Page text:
Learn the painting secrets of the masters and have a go yourself!

12 June 2018 by Simon Birtall

Blackberry Gathering (1912), Elizabeth Forbes, Walker Art Gallery

The Walker Art Gallery’s painting collection spans a broad spectrum of work from the Renaissance to the modern era. It includes artwork made in an engaging variety of contrasting styles, from the refined tempera paintings of the early Renaissance to the painterly, expressive brushwork and bold colour of the Impressionist era, to abstraction and beyond. Taken together, the collection illustrates the development in painting technique over eight centuries of artistic practice.

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Whistler and Liverpool

8 June 2018 by Alex Patterson

Shipping at Liverpool (1867) and The Two Ships (1875) by James McNeill Whistler

My research for the Whistler & Pennell: Etching the City exhibition at the Lady Lever Art Gallery uncovered some really interesting information about James McNeill Whistler (1834-1903) and his connection to Liverpool and Lancashire area.   Read more…

Fresh Perspectives: Call out to Wirral secondary schools

13 February 2018 by Siobhan

Young people admiring their artwork in teh Fresh Perspectives art exhibition at the lady lever Art Gallery

Opening of the Fresh Perspectives exhibition at the Lady Lever Art Gallery

April 2019 will see the return of the biennial schools exhibition Fresh Perspectives: Art from Wirral schools at the Lady Lever Art Gallery.   Fresh Perspectives is a fantastic opportunity for schools to nurture and promote the talents of their students, for young people to engage with arts and culture outside of the classroom environment and to support those with an interest in further education in the arts, offering them an insight into creative careers.   This will be the fourth occasion that the exhibition has taken place but for the first time schools will have the opportunity to apply to have their students GCSE and A Level work included.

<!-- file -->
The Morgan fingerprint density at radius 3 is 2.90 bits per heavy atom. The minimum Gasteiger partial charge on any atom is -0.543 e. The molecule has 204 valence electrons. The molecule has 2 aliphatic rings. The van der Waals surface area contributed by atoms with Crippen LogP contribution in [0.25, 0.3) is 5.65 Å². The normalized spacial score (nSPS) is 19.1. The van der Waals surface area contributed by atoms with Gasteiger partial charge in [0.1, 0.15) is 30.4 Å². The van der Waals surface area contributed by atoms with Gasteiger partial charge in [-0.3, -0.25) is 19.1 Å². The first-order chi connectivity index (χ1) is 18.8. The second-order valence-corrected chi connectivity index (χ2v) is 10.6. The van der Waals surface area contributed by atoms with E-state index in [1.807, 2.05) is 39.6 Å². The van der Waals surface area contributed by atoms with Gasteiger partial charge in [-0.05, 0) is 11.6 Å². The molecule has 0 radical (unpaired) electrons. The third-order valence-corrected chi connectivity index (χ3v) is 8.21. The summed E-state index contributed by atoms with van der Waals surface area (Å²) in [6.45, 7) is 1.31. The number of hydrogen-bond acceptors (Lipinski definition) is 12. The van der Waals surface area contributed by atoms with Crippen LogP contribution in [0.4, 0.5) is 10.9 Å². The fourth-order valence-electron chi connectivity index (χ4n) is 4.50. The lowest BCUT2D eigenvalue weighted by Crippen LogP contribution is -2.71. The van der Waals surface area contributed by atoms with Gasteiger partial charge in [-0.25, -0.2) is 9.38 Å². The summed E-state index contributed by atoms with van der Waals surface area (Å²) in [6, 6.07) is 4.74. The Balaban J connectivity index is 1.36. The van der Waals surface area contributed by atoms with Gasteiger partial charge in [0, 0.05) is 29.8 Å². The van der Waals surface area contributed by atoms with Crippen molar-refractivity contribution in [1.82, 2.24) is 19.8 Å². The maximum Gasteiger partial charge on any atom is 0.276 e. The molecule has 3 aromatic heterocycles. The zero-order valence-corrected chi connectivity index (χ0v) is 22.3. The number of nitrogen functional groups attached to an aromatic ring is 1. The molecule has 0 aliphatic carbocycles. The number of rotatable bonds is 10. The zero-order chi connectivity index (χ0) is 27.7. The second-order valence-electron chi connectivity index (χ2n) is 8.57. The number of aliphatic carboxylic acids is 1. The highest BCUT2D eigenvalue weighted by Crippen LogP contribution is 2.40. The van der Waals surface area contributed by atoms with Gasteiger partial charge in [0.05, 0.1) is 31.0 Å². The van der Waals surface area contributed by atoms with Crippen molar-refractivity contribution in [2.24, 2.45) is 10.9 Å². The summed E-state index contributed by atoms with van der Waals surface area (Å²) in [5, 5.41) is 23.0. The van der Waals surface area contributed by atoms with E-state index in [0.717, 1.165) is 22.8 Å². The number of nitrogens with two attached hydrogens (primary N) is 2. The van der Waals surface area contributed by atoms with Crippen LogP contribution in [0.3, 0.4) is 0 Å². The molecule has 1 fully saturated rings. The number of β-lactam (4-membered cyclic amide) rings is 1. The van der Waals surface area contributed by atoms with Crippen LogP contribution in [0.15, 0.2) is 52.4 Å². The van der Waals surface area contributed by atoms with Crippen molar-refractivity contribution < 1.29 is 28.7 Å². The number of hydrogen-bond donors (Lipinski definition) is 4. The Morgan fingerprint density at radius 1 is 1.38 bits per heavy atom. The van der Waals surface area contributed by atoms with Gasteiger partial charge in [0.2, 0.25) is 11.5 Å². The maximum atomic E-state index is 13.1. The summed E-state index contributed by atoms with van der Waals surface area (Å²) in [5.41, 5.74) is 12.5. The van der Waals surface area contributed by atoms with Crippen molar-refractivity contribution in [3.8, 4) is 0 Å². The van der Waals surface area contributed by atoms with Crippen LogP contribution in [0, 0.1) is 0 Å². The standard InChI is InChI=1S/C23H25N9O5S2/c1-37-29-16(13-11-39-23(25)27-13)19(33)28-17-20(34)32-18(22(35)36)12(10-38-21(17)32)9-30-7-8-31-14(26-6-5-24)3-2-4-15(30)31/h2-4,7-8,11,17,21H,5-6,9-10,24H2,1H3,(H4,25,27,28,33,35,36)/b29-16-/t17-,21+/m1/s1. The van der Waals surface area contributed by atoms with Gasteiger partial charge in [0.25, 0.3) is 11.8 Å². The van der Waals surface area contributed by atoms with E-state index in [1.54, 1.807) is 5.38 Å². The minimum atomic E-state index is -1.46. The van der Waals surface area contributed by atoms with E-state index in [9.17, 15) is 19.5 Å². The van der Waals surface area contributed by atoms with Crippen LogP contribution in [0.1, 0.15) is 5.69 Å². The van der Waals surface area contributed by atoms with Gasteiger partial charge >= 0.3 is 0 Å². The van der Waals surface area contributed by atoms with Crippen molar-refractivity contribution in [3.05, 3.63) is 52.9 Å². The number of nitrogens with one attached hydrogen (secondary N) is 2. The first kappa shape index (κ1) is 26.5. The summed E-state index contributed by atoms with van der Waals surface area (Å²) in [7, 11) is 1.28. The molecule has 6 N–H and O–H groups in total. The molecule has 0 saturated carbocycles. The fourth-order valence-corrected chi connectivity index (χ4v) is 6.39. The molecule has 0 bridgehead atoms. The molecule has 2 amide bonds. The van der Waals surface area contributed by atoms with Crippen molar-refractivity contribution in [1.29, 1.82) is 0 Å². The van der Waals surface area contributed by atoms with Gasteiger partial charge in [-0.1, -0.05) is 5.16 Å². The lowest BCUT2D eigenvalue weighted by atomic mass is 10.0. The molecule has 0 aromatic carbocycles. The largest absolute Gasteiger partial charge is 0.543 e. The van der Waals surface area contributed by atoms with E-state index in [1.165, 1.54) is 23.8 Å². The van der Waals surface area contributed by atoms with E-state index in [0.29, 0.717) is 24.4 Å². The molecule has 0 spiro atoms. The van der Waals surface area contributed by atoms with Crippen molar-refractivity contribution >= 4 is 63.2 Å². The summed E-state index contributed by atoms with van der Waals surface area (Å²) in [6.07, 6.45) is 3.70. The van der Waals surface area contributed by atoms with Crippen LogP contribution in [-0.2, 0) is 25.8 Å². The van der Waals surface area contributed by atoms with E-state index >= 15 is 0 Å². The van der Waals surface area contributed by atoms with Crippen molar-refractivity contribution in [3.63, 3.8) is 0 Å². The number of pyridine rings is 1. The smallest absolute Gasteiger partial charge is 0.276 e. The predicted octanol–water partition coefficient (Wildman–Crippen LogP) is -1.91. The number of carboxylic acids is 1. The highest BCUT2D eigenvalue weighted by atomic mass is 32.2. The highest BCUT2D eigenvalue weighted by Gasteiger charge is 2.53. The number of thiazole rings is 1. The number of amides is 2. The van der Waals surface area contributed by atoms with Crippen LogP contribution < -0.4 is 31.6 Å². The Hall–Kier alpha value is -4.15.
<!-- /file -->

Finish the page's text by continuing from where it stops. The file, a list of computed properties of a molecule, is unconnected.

Read more…

Finishing touches to Murillo

5 December 2017 by Olympia Diamond

Installation of Bartolomé Esteban Murillo’s altarpiece Virgin and Child in Glory at the walker Art Gallery

Installation of Bartolomé Esteban Murillo’s altarpiece Virgin and Child in Glory (1673) at the Walker Art Gallery

The practical treatment of Bartolomé Esteban Murillo’s altarpiece Virgin and Child in Glory (1673) finished in August, marking the end of a year-long major conservation project, which you can track in my previous blog posts.

The final phase of treatment involved retouching damages and losses on the oil sketch and Virgin and Child in Glory (1673).

The dramatic history of the painting, including the cutting and removal of the central section of the Madonna and Child, meant that two pieces from the same artwork had separate histories, and thus visually aged differently.

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Revealing Murillo…treatment underway

10 May 2017 by Olympia Diamond

During treatment photograph. Varnish has been removed from the left sided of her face.

During treatment photograph. Varnish has been removed from the left side of her face.

The practical treatment of Bartolomé Esteban Murillo’s altarpiece Virgin and Child in Glory (1673) has been progressing at a steady pace. My initial examinations, discussed in my last blog, involved investigating the layer of varnish on the surface of the painting…

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It begins! The conservation of Murillo’s Virgin and Child in Glory

16 March 2017 by Olympia Diamond

Detail image before treatment of Virgin and Child in Glory, c. 1673

Upon viewing Bartolomé Esteban Murillo’s altarpiece Virgin and Child in Glory at the Walker, I admit, I was a bit overwhelmed by the subject staring down at me. However, after it arrived in our paintings conservation studio and was removed from its brightly gilded frame, the painting was subdued yet quietly powerful.  And in need of some care and attention…
Read more…